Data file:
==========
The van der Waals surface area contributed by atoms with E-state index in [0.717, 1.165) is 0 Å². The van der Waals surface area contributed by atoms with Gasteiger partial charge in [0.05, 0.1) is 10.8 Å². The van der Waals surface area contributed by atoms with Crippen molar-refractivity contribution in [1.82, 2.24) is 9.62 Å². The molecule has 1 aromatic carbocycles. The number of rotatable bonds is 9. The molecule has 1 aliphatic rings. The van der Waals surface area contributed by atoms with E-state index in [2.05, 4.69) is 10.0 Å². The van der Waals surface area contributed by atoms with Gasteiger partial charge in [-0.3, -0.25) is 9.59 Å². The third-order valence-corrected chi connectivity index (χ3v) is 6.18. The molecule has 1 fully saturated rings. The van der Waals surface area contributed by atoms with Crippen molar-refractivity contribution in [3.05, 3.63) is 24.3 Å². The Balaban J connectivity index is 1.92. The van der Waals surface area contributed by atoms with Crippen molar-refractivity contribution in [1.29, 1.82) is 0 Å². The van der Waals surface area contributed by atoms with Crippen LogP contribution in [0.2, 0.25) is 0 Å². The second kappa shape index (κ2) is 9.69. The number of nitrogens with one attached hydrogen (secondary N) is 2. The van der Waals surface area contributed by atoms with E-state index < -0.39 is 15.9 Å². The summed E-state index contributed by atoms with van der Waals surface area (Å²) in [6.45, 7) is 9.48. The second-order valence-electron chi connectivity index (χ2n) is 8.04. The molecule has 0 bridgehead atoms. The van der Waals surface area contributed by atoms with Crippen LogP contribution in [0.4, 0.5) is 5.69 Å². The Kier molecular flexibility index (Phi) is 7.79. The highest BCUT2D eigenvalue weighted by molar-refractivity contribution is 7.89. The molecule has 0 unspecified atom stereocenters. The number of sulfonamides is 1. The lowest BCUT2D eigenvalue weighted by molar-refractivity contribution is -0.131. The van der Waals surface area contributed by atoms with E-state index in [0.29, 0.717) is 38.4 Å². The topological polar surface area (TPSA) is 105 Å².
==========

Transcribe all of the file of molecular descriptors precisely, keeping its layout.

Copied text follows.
The van der Waals surface area contributed by atoms with E-state index in [0.717, 1.165) is 0 Å². The van der Waals surface area contributed by atoms with Gasteiger partial charge in [0.05, 0.1) is 10.8 Å². The van der Waals surface area contributed by atoms with Crippen molar-refractivity contribution in [1.82, 2.24) is 9.62 Å². The molecule has 1 aromatic carbocycles. The number of rotatable bonds is 9. The molecule has 1 aliphatic rings. The van der Waals surface area contributed by atoms with E-state index in [2.05, 4.69) is 10.0 Å². The van der Waals surface area contributed by atoms with Gasteiger partial charge in [-0.3, -0.25) is 9.59 Å². The third-order valence-corrected chi connectivity index (χ3v) is 6.18. The molecule has 1 fully saturated rings. The van der Waals surface area contributed by atoms with Crippen molar-refractivity contribution in [3.05, 3.63) is 24.3 Å². The Balaban J connectivity index is 1.92. The van der Waals surface area contributed by atoms with Crippen molar-refractivity contribution in [1.29, 1.82) is 0 Å². The van der Waals surface area contributed by atoms with Crippen LogP contribution in [0.2, 0.25) is 0 Å². The second kappa shape index (κ2) is 9.69. The number of nitrogens with one attached hydrogen (secondary N) is 2. The van der Waals surface area contributed by atoms with E-state index < -0.39 is 15.9 Å². The summed E-state index contributed by atoms with van der Waals surface area (Å²) in [6.45, 7) is 9.48. The second-order valence-electron chi connectivity index (χ2n) is 8.04. The molecule has 0 bridgehead atoms. The van der Waals surface area contributed by atoms with Crippen LogP contribution in [0.4, 0.5) is 5.69 Å². The Kier molecular flexibility index (Phi) is 7.79. The highest BCUT2D eigenvalue weighted by molar-refractivity contribution is 7.89. The molecule has 0 unspecified atom stereocenters. The number of sulfonamides is 1. The lowest BCUT2D eigenvalue weighted by molar-refractivity contribution is -0.131. The van der Waals surface area contributed by atoms with E-state index in [0.29, 0.717) is 38.4 Å². The topological polar surface area (TPSA) is 105 Å².